I sometimes wonder if the popularity of noir isn’t largely due to the fact that no one seems entirely clear on what the hell it is.
Not that a busload of perfectly smart people haven’t ventured a definition or two. A great deal of thought is expended on virtually a daily basis trying to pin this sucker down, but it’s proved too supple a creature for that. One might even say noir’s ambiguity is its genius.
Noir’s resurgence hasn’t taken place in a vacuum. Call it noiriness. So-called reality programming has become the middlebrow darling of TV executives and viewers alike. Not only has documentary filmmaking enjoyed a renaissance as well, its techniques have infiltrated TV comedy: consider The Office, Modern Family, Parks and Recreation.
There’s a trend here: a desire for the lowdown, the real deal, the inside dope. A craving for the authentic — or at least its veneer.
Noir responds to the same impulse, though the underlying need is edgier. Trace the trend back, and you’ll find Frank Miller reinventing the Daredevil and Batman franchises in the 1980s, and Alan Moore creating Warrior and V for Vendetta. And before that, in the late 1960s and early to mid-1970s — when Lennon was belting “Just gimme some truth” — the lunatics were running the Hollywood asylum, giving us such neo-noir masterpieces as Mickey One, Bonnie and Clyde, King of Marvin Gardens, Scarecrow, Klute, Mean Streets, Midnight Cowboy, The Friends of Eddie Coyle, The Killing of a Chinese Bookie, The Sugarland Express, Thieves Like Us, Dog Day Afternoon, Taxi Driver, and Chinatown.
I use the term neo-noir grudgingly. It’s become a truism that these films were in the noir tradition, but in fact many were simple, honest tragedies. Just as Willy Loman in Death of a Salesman falls prey to the delusion of making it in America, Jake Gittes in Chinatown is betrayed by the mistaken belief that we can figure things out (in Polanski’s reworking of Towne’s script, anyway), and Joe Buck in Midnight Cowboy is misled by his conviction that a perfectly devised mask can shield him from the pain of being unloved.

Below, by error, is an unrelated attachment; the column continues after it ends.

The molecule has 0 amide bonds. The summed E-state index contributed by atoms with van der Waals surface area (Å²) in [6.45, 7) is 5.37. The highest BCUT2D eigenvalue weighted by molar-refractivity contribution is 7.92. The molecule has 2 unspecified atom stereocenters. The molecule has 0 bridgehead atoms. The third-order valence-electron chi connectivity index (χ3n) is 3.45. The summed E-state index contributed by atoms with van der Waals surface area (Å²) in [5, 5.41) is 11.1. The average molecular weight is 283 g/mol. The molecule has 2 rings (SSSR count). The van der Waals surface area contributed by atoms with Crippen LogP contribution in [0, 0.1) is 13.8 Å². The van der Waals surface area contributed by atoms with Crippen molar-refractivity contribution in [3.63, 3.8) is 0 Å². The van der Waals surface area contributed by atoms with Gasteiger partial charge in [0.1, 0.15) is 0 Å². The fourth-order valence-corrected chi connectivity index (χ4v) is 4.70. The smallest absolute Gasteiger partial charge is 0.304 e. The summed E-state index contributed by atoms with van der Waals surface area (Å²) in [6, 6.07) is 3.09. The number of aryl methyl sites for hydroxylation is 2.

Nearly all these films had tough, blatantly tragic endings, and even the ones that didn’t had a sense that if the hero survived, he did so through luck or guile, not virtue. These stories appeared in the context of the Vietnam War, when America was searching for a deeper understanding of itself, something that would remain once you tore away the paranoia and the swagger and the teary, knee-jerk flag-waving. Watching wood-hut villages napalmed before our eyes on nightly TV, we were obliged to confront a much different America than we’d grown up to believe in; it showed in our art.
Here, yes, neo-noir echoed classic noir, which was rooted in the Second World War and its aftermath, when soldiers stripped of their illusions returned home to a country desperate for normalcy. Inwardly, many of these vets recoiled from their portrayals as heroes, for they knew what it took to survive combat, and often it was luck, or something much darker, not fit for a chat with the wife and kids or Reverend Tim.
And the graphic-novel noir of Miller and Moore simply continued this thematic thread, yes?
Continue reading “Insulting Your Intelligence (“Just gimme some noiriness”)”